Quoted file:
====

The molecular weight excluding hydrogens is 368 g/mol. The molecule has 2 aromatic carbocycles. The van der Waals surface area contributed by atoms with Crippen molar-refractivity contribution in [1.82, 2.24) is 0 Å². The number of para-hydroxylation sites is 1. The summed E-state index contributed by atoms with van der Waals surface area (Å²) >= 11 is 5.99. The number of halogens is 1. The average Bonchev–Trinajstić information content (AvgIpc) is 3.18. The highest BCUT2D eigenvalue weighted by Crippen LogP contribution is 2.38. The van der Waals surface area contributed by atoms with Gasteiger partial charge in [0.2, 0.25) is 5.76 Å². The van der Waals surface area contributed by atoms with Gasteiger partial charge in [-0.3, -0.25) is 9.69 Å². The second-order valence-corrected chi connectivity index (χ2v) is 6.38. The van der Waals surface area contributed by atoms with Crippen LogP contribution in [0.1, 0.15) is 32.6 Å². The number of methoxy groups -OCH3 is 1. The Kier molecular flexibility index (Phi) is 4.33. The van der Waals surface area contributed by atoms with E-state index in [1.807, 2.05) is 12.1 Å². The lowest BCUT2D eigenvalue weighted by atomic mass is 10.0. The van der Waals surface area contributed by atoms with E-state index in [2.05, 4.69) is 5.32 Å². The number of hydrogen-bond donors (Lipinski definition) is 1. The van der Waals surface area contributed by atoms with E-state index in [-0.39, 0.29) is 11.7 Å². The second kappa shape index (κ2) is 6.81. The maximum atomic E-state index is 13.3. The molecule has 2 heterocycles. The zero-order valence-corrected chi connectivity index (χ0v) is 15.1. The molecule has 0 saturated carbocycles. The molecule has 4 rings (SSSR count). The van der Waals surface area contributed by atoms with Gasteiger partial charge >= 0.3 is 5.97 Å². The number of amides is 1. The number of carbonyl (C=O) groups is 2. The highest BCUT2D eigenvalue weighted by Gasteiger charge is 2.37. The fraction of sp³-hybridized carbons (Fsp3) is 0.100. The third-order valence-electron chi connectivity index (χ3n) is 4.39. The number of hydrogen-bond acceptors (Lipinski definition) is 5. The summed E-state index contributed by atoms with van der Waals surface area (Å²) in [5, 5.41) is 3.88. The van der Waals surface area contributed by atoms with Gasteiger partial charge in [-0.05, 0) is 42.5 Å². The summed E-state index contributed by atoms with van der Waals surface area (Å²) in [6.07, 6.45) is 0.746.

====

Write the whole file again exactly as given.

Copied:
The molecular weight excluding hydrogens is 368 g/mol. The molecule has 2 aromatic carbocycles. The van der Waals surface area contributed by atoms with Crippen molar-refractivity contribution in [1.82, 2.24) is 0 Å². The number of para-hydroxylation sites is 1. The summed E-state index contributed by atoms with van der Waals surface area (Å²) >= 11 is 5.99. The number of halogens is 1. The average Bonchev–Trinajstić information content (AvgIpc) is 3.18. The highest BCUT2D eigenvalue weighted by Crippen LogP contribution is 2.38. The van der Waals surface area contributed by atoms with Gasteiger partial charge in [0.2, 0.25) is 5.76 Å². The van der Waals surface area contributed by atoms with Gasteiger partial charge in [-0.3, -0.25) is 9.69 Å². The second-order valence-corrected chi connectivity index (χ2v) is 6.38. The van der Waals surface area contributed by atoms with Crippen LogP contribution in [0.1, 0.15) is 32.6 Å². The number of methoxy groups -OCH3 is 1. The Kier molecular flexibility index (Phi) is 4.33. The van der Waals surface area contributed by atoms with E-state index in [1.807, 2.05) is 12.1 Å². The lowest BCUT2D eigenvalue weighted by atomic mass is 10.0. The van der Waals surface area contributed by atoms with E-state index in [2.05, 4.69) is 5.32 Å². The number of hydrogen-bond donors (Lipinski definition) is 1. The van der Waals surface area contributed by atoms with E-state index in [-0.39, 0.29) is 11.7 Å². The second kappa shape index (κ2) is 6.81. The maximum atomic E-state index is 13.3. The molecule has 2 heterocycles. The zero-order valence-corrected chi connectivity index (χ0v) is 15.1. The molecule has 0 saturated carbocycles. The molecule has 4 rings (SSSR count). The van der Waals surface area contributed by atoms with Gasteiger partial charge >= 0.3 is 5.97 Å². The number of amides is 1. The number of carbonyl (C=O) groups is 2. The highest BCUT2D eigenvalue weighted by Gasteiger charge is 2.37. The fraction of sp³-hybridized carbons (Fsp3) is 0.100. The third-order valence-electron chi connectivity index (χ3n) is 4.39. The number of hydrogen-bond acceptors (Lipinski definition) is 5. The summed E-state index contributed by atoms with van der Waals surface area (Å²) in [5, 5.41) is 3.88. The van der Waals surface area contributed by atoms with Gasteiger partial charge in [-0.05, 0) is 42.5 Å². The summed E-state index contributed by atoms with van der Waals surface area (Å²) in [6.07, 6.45) is 0.746.